through St. Anthony, the Coptic ascetic, That a similar process for expressing to the Christian episcopacy. The cross names was employed by the Egyptians, is keys of St. Peter himself belonged to Hoclear: for two of the individnals, iu the rus, Mithra, and Hecate, and are of Egypprocession represented in Belzoni's tomb, tian invention ; from Egypt they descended are characterized by two heraldic distinc to the Druids, a cognate branch of the Mations, viz. tench and lapwings, the sound of gian and Memphian priesthood. The symwhich, in Coptic, was, beyond a doubt, their bol of the first Christians was indeed a fish,

The truth is, that as the whole and thence they were called Pisciculi. science of Heraldry is traceable to the Egyp The most leading symbol of Heraldry, a tians, so is, in fact, a great proportion of dragon, was that which figured most among the heraldic characters now employed; and the hieroglyphics. To this source may bo even the tints to which the heralds limit traced the famous Urgunda of the Mexicans, themselves are the same as those to which the great serpent depicted on the Chinese the Egyptian artists were limited; and were banner, and the sca-snake of the Scandinain fact the sacred colours, common at once vians. It became a substitute, after Trato the Egyptian, Jewish, Brahmin, and jan's Dacian war, for the eagle of the RoChaldean priesthood. The patera, the cross, mans, and passed from them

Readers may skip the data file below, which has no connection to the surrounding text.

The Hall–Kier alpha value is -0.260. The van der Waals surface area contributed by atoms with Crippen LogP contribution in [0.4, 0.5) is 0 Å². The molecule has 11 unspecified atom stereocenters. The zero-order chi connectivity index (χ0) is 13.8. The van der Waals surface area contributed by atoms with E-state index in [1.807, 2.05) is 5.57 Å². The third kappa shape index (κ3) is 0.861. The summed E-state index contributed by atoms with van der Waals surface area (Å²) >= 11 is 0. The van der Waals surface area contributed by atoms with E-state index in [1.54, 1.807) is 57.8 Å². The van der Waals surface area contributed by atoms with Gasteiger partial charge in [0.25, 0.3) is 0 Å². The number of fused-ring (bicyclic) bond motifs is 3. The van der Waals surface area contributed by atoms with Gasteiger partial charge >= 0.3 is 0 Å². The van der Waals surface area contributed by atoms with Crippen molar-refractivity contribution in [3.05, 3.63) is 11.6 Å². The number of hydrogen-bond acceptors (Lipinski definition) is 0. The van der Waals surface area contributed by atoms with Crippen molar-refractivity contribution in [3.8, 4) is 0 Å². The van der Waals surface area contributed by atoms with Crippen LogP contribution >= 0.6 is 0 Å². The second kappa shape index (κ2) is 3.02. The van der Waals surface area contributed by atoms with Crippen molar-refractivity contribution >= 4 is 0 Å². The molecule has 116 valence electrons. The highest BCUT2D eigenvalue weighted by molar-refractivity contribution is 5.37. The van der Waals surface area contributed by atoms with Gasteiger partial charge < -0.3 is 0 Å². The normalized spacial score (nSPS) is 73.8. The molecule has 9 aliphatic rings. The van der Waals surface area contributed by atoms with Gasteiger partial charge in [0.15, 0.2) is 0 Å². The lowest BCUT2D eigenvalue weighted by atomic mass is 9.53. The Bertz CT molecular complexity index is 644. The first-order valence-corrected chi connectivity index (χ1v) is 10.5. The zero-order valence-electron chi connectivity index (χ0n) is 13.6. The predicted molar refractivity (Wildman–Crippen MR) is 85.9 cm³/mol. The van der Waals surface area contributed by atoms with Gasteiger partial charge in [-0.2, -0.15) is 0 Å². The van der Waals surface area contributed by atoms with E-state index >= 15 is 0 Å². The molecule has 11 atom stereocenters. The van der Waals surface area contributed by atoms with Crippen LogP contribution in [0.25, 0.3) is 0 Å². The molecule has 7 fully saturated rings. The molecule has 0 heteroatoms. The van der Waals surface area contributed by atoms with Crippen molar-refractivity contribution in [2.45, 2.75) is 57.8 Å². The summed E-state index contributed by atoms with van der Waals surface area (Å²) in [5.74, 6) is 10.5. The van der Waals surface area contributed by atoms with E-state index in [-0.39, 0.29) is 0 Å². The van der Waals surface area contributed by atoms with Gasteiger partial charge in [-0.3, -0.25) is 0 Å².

to several Euthe muliet, the crescent, the dragon, the ropean nations. But among none was it so griffins, the winged horses, the mermen, great a favourite as among our British proare all noted Egyptian emblems, of which genitors. It was the banner of the Merthe third (the mullet) somewhat resembles cian, East Anglian and West Saxon Kings. the Magian pentoglyph, used by necro It was borne by Cadwallo and the Kings of mancers, and adopted, with the legend Wales, from whon it descended to Henry “health," by Antiochus, as his ensign. So VII. and by him it was introduced into the the billet and the distaff, conferred on Hugh English arms. It was the favourite symbol Despencer for cowardice, are of Egyptian of the Druids, who built their great temple original. The hammer of the two families, of Abury in the form of a winged serpent; Mallets and Martels, and which is often and, like the Orientals, represented the seen arranged in threes on Saxon coins, is struggle of good and evil in the universe, derivable, either from that of the Saxon god under the form of two dragons contending Thor, or from the sacred Tau of the Phæni- for an egg. It was afterwards introduced cian, as well as the Egyptian priesthood. into the armorial bearings of London and The combined heraldic figure composed of a Dublin. According to the heralds, it was star and a crescent, is also an Egyptian bie- borne by the Milesian Kings of Ireland ; roglyphic. This, which by all heralds is and, during the crusades, was considered as considered as a sign of the first bearer hav- the symbol of the whole British nation. ing fought under the red cross, the cru